Distinctive Evasion Mechanisms to Allow Persistence of Borrelia burgdorferi in Different Human Cell Lines
- 1Department of Biological and Environmental Science, Nanoscience Center, University of Jyväskylä, Jyväskylä, Finland
- 2Te?ted Oy Ltd., Jyväskylä, Finland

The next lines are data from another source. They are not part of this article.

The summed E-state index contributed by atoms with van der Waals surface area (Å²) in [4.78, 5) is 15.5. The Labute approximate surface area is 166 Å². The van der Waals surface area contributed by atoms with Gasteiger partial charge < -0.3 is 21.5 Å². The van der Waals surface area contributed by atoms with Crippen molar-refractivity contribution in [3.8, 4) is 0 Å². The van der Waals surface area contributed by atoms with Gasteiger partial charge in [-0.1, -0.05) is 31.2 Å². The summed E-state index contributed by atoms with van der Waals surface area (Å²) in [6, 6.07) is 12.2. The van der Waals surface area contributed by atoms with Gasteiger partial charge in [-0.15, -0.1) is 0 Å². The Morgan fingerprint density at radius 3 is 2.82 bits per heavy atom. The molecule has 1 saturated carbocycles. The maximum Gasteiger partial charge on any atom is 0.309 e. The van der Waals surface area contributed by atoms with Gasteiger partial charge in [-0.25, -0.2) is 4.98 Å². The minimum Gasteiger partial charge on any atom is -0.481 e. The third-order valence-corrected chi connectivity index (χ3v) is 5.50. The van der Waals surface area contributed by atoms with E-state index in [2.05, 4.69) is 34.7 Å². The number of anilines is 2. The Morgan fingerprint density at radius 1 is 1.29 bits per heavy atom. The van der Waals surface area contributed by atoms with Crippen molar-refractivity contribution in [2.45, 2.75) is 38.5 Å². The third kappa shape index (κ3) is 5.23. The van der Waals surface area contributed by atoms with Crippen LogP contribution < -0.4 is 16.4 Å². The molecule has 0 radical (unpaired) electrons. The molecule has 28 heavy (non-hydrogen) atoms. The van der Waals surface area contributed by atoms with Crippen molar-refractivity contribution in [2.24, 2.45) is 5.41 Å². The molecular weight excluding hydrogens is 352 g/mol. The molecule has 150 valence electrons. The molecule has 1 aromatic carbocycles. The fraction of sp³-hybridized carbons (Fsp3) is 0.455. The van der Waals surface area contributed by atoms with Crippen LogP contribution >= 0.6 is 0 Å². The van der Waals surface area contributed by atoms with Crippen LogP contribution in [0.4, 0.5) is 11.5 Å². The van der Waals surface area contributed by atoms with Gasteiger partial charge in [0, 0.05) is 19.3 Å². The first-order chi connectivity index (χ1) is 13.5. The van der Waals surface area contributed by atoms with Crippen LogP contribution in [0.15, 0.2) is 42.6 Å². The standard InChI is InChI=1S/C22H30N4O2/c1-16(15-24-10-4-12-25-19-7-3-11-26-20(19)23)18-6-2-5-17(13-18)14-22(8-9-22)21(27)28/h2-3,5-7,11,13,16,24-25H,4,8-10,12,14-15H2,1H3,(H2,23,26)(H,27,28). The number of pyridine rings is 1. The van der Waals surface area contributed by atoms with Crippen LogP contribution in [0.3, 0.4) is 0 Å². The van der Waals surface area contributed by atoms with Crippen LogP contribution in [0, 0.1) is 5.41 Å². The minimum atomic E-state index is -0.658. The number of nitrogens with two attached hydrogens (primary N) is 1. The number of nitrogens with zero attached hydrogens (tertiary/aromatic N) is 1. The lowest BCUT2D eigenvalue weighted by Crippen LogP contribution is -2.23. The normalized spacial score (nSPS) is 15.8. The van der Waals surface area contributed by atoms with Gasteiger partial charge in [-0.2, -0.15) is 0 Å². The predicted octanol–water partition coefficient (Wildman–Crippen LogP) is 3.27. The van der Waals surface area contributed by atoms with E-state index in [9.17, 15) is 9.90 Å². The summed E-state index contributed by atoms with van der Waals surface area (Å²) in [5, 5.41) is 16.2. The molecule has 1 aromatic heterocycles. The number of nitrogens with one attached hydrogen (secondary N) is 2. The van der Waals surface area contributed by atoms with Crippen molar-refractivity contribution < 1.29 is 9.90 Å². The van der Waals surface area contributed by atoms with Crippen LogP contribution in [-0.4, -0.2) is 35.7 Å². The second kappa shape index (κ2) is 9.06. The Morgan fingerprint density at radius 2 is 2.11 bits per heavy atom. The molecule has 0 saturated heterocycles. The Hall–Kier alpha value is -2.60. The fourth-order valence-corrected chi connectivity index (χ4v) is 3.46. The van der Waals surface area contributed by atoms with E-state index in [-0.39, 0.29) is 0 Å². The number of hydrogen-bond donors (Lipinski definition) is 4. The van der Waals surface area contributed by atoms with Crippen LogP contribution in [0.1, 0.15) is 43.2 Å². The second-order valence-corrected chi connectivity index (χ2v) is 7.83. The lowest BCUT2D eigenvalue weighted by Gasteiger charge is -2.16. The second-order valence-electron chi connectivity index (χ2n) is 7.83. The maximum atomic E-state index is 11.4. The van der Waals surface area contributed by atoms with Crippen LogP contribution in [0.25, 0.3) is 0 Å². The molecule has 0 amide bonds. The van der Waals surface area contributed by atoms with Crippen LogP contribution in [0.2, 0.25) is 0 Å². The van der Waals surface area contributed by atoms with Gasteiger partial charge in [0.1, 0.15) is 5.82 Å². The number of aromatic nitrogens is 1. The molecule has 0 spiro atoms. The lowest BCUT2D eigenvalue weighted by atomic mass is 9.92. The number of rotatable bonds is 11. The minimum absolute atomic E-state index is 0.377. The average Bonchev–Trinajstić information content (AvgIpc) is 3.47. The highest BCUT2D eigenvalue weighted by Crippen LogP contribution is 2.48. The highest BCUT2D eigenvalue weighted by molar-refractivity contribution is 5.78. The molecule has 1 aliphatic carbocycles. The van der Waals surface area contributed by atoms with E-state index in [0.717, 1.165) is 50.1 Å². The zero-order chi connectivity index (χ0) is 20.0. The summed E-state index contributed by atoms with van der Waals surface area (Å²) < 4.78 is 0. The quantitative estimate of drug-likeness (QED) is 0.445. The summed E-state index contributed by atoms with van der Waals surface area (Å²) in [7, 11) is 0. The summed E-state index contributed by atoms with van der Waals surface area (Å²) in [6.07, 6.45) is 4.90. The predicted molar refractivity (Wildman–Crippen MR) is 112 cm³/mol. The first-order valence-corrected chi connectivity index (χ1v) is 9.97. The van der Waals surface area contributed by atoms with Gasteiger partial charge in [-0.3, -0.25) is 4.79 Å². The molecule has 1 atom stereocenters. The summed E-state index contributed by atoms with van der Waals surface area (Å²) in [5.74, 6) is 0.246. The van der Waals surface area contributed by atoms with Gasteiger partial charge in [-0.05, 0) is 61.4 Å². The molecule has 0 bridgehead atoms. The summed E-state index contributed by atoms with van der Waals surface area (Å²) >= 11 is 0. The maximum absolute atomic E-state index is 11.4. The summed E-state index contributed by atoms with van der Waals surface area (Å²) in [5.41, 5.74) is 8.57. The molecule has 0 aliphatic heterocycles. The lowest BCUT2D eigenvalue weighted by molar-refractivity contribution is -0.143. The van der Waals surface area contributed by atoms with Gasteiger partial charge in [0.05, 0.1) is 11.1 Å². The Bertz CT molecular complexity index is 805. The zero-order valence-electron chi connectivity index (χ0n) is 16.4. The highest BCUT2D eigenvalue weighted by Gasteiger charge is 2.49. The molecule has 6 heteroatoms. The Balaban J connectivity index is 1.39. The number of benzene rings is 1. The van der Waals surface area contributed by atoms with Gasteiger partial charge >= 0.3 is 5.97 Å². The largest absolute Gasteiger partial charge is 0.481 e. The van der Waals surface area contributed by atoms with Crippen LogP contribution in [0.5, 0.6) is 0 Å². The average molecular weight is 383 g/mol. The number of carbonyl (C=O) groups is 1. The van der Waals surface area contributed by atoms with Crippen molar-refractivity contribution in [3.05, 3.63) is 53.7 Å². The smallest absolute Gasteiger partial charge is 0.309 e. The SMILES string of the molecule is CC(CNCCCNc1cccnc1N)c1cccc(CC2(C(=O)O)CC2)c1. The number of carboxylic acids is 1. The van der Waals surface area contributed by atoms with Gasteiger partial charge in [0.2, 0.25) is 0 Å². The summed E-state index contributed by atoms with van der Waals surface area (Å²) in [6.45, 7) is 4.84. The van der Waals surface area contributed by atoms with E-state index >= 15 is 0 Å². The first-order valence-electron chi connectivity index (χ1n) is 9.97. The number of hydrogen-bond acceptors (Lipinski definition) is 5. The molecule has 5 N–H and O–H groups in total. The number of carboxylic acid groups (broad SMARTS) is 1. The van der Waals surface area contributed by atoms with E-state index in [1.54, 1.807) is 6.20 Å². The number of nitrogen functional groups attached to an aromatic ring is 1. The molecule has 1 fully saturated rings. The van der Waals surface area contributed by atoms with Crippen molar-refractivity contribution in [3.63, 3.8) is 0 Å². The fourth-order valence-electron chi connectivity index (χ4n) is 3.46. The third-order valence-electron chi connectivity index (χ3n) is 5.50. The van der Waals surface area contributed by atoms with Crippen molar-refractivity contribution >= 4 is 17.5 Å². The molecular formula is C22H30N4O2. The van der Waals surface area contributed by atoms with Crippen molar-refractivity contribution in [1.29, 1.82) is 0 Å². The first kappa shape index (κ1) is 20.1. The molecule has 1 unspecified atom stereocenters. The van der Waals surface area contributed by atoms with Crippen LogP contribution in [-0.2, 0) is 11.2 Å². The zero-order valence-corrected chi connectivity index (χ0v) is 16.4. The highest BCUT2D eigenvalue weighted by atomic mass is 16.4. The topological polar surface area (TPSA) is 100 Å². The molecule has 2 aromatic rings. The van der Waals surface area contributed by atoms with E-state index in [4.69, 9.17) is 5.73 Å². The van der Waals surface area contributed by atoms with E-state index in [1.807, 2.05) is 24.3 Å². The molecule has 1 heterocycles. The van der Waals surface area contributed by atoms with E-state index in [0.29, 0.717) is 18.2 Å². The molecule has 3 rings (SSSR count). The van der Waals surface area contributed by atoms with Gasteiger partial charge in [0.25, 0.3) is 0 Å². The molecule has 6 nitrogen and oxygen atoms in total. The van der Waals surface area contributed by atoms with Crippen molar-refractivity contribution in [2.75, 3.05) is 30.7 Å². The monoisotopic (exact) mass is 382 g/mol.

Lyme borreliosis is a multisystemic disease caused by the pleomorphic bacteria of the Borrelia burgdorferi sensu lato complex. The exact mechanisms for the infection to progress into a prolonged sequelae of the disease are currently unknown, although immune evasion and persistence of the bacteria in the host are thought to be major contributors. The current study investigated B. burgdorferi infection processes in two human cell lines, both non-immune and non-phagocytic, to further understand the mechanisms of infection of this bacterium. By utilizing light, confocal, helium ion, and transmission electron microscopy, borrelial infection of chondrosarcoma (SW1353) and dermal fibroblast (BJ) cells were examined from an early 30-min time point to a late 9-days post-infection. Host cell invasion, viability of both the host and B. burgdorferi, as well as, co-localization with lysosomes and the presence of different borrelial pleomorphic forms were analyzed. The results demonstrated differences of infection between the cell lines starting from early entry as B. burgdorferi invaded BJ cells in coiled forms with less pronounced host cell extensions, whereas in SW1353 cells, micropodial interactions with spirochetes were always seen. Moreover, infection of BJ cells increased in a dose dependent manner throughout the examined 9 days, while the percentage of infection, although dose dependent, decreased in SW1353 cells after reaching a peak at 48 h. Furthermore, blebs, round body and damaged B. burgdorferi forms, were mostly observed from the infected SW1353 cells, while spirochetes dominated in BJ cells. Both infected host cell lines grew and remained viable after 9 day post-infection. Although damaged forms were noticed in both cell lines, co-localization with lysosomes was low in both cell lines, especially in BJ cells. The invasion of non-phagocytic cells and the lack of cytopathic effects onto the host cells by B. burgdorferi indicated one mechanism of immune evasion for the bacteria. The differences in attachment, pleomorphic form expressions, and the lack of lysosomal involvement between the infected host cells likely explain the ability of a bacterium to adapt to different environments, as well as, a strategy for persistence inside a host.
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